Previous joking about ‘attaching cocktails sticks to your fingers’ aside, I did wonder how I would get on with typing on the iPhone before I got one and was more than a little timid in my first few days with it. However, I have found it a joy to use and think that the error correction software is excellent.

    You are right through – it is more revolutionary mobile computer than it is mobile phone, but that may say more about where we are headed in our use of mobile technology. However, that doesn’t excuse Apple in failing to meet current needs.

    @Robin: I think that SMS offers value in asynchronous conversation – it’s often not possible to have a conversation in real time or, indeed, using voice at all in certain situations / locations.

    Scott.

  3. Jamie says:

    Hmm, I couldn’t disagree with you more. I will just list my points in response as follows:

    1. Lack of contact search does indeed suck for those of us with lots of contacts. Thankfully it is in version 2 of the software, out next month. The alphabet on the right helps to break those 800 contacts up into managable chunks though.

    2. Disagaree about the contract screen. If I tap a contact I don’t want it to call them straight away. They usually have a landline number, a mobile and an office number. I might not even want to call them, but add an email address. Being able to select the correct number is important. This screen also allows you to interact with that contact card – send it a text, add it to favourites, edit it and so on. The only way to change the details is by pressing Edit in the top right corner. I have no idea how you are pressing it accidentally.

    3. “Not only was typing on my Nokia without an actual keyboard faster”. I dunno about this. I can type around 40-50 words a minute on the iPhone. Significantly quicker than I ever could with a typical phone keypad. How do you type on the iPhone? One finger? Two thumbs? Do you try to be accurate? I just tap roughly where the letter is and the software is generally smart enough for it to minimise errors. Its definitely something that takes time to learn but once you do it is very fast.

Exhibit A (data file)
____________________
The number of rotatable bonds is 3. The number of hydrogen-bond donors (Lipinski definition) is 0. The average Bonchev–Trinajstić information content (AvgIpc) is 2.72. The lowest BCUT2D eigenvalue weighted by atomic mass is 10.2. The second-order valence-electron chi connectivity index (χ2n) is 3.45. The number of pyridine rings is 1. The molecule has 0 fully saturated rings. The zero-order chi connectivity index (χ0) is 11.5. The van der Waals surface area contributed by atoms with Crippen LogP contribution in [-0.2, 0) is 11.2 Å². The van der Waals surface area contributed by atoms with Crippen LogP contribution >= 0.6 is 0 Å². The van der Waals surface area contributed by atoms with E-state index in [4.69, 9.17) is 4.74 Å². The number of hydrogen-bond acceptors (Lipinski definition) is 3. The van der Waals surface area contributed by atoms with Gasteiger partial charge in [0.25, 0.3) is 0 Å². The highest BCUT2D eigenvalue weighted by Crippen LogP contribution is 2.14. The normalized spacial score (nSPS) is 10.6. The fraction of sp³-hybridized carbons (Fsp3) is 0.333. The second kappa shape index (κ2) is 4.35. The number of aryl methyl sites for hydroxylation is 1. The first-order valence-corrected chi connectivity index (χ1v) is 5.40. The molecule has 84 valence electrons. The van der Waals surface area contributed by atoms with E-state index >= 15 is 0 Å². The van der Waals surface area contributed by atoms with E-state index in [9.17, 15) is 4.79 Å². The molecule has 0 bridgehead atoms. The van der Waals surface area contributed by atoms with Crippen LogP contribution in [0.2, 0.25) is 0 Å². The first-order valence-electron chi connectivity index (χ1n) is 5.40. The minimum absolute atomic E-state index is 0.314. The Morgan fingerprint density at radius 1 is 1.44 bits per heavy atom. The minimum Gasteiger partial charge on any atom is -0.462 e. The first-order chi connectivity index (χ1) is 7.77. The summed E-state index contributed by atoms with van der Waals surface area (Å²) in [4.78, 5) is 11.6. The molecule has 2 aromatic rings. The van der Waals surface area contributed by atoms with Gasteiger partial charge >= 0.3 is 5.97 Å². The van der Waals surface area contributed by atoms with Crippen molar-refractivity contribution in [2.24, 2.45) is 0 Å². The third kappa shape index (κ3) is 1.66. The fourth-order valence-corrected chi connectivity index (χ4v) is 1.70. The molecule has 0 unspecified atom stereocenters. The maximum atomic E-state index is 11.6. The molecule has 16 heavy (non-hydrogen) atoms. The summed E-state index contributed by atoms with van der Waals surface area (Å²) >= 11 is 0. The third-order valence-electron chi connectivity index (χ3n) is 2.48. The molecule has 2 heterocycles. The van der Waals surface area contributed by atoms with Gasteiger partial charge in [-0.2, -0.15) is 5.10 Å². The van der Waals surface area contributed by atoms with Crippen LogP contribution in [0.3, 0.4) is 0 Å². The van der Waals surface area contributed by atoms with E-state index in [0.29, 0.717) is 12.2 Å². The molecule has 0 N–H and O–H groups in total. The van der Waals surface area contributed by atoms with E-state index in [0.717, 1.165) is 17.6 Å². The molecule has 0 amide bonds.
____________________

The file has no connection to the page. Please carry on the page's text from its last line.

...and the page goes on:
4. Jamie, the alphabet on the right helps, but it is still hard to land correctly.
    Wrt the hitting the edit button, I checked and made a mistake there. I meant to say I hit the ring tone button instead of the phone number
    I hold the iPhone in my left hand and type using my right hand. It isn’t that I can’t type, it’s just that my fingers tend to hit the character next to the one I actually want. The iPhone tries to correct, but it doesn’t work that well for me.

  5. Jamie says:

    I think its an interesting paradox. Being 100% touch based, it requires more attention generally thna your average Nokia where learned behaviour and muscle memory often come into play.

    However, the UI is inherently better for almost every aspect. From adding friends contact details, to dialling them and so on. Its a much better thought out UI but the touch screen is always going to directly inflict on said muscle memory.

    The likes of Nokia will run into the same problems with their iClones over the next few years. Will be interesting to see.

  6. Rich says:

    I’ll just type on my Samsung Blackjack II when I need to… (and will process my data and connectivity much faster with multiple speed options including 3G)
    The Blackjack serves me very well as a smart phone. If want ALL the features of the iPhone… I’ll just get an iTouch. So what if it can’t make a phone call?